resentatives of tbe pi ess.
Only One Toast Drunk.
Having discussed t ie elaborate menu for
three hours, tbe banquet was dismissed by
Secretary Blaine, who said: "Before we
start for tbe excu-sion, which to a large
number of thosa praent will begin to-morrow,
and 1 hope wi 1 termiuate happily, I
will offer to tbe c xnpany a single toat
"The perpetual frien Isbip and prosperity of
This toast was drunk standing. No other
toasts were drunk or remarks made, and at
11 o'clock the banquet was at an end.
BOSTON'S OTHER BEAUTY.
The Great Kelly flakes a Brilliant
hlbltlou Tie Pennant Race.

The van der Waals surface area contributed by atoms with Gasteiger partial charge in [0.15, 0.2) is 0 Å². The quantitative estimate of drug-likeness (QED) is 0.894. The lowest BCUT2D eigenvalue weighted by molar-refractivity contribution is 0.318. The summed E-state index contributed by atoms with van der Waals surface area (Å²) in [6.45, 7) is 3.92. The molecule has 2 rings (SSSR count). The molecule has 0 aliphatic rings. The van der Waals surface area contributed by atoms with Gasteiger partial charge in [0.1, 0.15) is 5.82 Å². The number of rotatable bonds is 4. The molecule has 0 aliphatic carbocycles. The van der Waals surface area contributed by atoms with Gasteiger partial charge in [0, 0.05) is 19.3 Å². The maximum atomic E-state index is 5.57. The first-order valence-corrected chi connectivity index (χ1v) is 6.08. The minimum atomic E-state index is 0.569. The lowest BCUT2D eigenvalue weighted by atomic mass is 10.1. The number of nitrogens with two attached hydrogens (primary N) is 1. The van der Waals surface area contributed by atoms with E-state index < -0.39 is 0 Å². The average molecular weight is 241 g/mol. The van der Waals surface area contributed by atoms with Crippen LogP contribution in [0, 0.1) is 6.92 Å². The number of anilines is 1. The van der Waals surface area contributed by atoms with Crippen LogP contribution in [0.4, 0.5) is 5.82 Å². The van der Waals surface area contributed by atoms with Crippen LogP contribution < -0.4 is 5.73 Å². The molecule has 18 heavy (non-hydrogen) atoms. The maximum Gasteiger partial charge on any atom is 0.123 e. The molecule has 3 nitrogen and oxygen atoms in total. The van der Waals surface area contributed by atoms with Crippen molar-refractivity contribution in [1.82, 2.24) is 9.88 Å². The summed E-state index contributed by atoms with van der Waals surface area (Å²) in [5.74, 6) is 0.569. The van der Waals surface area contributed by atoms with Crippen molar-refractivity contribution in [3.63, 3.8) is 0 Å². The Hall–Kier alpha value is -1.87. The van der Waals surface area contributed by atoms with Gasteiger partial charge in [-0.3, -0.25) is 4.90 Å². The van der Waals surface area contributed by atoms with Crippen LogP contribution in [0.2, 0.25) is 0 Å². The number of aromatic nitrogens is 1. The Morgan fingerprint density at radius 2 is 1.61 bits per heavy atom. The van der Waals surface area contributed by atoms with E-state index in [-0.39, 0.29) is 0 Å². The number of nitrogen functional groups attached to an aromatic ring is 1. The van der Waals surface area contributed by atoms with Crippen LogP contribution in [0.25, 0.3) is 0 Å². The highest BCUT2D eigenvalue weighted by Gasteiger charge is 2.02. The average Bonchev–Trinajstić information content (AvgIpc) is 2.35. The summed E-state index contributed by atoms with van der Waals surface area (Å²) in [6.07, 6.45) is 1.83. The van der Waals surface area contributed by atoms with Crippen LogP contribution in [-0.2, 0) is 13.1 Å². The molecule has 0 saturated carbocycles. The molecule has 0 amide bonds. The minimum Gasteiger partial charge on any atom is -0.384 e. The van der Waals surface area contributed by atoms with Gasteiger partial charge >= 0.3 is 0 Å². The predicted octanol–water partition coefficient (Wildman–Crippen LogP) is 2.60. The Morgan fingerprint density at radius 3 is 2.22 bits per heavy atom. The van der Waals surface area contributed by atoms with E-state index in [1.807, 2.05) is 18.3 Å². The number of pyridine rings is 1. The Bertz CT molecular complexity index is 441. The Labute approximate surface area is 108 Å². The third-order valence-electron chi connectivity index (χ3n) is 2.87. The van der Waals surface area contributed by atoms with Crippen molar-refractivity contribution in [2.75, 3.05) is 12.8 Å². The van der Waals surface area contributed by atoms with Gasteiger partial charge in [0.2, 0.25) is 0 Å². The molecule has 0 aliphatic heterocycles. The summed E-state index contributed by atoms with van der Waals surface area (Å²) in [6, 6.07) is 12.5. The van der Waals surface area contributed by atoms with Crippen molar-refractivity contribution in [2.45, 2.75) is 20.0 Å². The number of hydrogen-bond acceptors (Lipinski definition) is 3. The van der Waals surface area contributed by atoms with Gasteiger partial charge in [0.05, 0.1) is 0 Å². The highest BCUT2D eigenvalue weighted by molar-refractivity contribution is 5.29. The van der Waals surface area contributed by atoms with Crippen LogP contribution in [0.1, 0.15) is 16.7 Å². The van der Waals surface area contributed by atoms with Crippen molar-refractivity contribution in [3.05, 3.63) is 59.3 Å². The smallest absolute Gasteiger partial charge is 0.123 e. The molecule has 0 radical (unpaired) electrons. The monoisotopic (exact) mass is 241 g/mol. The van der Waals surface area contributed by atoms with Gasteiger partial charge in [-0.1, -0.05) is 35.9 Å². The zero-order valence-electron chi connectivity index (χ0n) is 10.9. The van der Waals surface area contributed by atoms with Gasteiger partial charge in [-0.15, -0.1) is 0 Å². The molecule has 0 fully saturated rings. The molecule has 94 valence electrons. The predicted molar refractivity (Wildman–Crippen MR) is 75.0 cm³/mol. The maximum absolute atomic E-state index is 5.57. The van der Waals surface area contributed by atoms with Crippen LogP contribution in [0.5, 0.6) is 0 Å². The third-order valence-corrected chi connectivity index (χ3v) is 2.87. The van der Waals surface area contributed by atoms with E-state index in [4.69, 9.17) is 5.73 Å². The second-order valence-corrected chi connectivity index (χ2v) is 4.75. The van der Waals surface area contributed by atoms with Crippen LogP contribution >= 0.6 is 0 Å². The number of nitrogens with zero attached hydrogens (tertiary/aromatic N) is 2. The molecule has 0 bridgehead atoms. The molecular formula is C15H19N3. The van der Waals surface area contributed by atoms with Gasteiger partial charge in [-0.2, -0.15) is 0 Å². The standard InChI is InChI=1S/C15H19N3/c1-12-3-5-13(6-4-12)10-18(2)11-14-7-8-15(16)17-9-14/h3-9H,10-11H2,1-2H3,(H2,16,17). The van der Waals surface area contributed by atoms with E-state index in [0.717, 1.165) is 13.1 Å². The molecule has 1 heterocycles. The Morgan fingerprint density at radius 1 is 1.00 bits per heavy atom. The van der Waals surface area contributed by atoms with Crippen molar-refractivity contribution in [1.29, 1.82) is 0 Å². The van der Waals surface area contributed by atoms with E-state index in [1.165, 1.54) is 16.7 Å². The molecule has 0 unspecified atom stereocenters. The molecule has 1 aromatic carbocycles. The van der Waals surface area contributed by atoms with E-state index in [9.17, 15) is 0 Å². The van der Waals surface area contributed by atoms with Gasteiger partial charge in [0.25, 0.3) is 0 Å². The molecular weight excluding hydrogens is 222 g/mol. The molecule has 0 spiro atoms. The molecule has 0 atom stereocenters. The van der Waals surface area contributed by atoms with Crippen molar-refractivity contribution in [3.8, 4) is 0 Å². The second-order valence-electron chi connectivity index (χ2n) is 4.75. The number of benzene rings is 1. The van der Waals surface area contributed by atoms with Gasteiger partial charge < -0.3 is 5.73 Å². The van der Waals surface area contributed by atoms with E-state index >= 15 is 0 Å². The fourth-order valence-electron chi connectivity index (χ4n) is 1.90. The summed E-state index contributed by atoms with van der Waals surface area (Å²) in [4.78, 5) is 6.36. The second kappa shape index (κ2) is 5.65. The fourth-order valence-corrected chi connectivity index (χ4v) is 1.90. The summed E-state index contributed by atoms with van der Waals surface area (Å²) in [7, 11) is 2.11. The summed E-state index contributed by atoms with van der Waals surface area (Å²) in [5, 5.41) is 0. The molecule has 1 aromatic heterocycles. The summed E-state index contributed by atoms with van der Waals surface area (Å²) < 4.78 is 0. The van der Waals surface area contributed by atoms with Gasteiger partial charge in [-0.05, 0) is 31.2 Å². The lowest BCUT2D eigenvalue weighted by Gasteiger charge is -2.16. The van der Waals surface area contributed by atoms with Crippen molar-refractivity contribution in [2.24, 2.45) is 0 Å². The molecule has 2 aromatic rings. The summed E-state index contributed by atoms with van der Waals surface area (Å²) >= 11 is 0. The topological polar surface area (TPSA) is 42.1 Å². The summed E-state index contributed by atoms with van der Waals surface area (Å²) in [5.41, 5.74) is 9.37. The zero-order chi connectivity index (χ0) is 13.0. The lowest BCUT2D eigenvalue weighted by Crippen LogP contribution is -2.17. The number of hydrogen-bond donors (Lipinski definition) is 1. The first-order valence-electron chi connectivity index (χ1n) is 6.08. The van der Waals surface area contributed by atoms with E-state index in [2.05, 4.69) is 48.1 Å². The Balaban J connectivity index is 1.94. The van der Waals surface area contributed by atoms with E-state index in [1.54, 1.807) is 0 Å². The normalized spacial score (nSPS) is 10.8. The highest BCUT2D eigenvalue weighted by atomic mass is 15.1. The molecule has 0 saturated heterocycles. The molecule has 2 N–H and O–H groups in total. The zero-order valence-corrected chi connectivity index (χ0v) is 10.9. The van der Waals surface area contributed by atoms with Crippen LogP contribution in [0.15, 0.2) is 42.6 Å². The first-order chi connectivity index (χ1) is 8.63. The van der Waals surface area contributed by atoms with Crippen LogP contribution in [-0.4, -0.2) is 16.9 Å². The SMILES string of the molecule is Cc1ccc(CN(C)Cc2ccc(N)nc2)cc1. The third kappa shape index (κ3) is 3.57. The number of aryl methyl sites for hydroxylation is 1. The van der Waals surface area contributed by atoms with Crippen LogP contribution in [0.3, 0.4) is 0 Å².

Cleveland, Ol, Oct. S. The most dis
graceful scene tba; was ever witnessed on
the local lll grounds bappeded yesterday
afternoon when Ke.ly, captain of tbe Bo-
tons, was ejected from tbe premises for
threatening the utrpire. Kelly was under
the influence of liqt or and did not play. In
the sixth inning Richardson was thrown out
at tbe plate by Rs Iford, and when three
bands were rearer Kelly approached Um
pire McQusid and begsn abusing bim with
tbe most indecent and vulgar language. Mo
Quaid ordered hiir back to the bench, and
tbe Boston players attempted to take him
there. He broke away, however, and ap
proaching MiQuaiil, became more insulting
and abusive than ever.
"Requests " Kelly to Una
It seemed as tbot.gh be intended to strike
tbe umpire, and McQuaid beckoned to a po
liceman. The latter jumped to the ground
and requested Kelly to leave, lie paid no
attention, but stirted for McOuaid. At
that juncture the policeman seised him and
started toward t le gate. Kelly struggled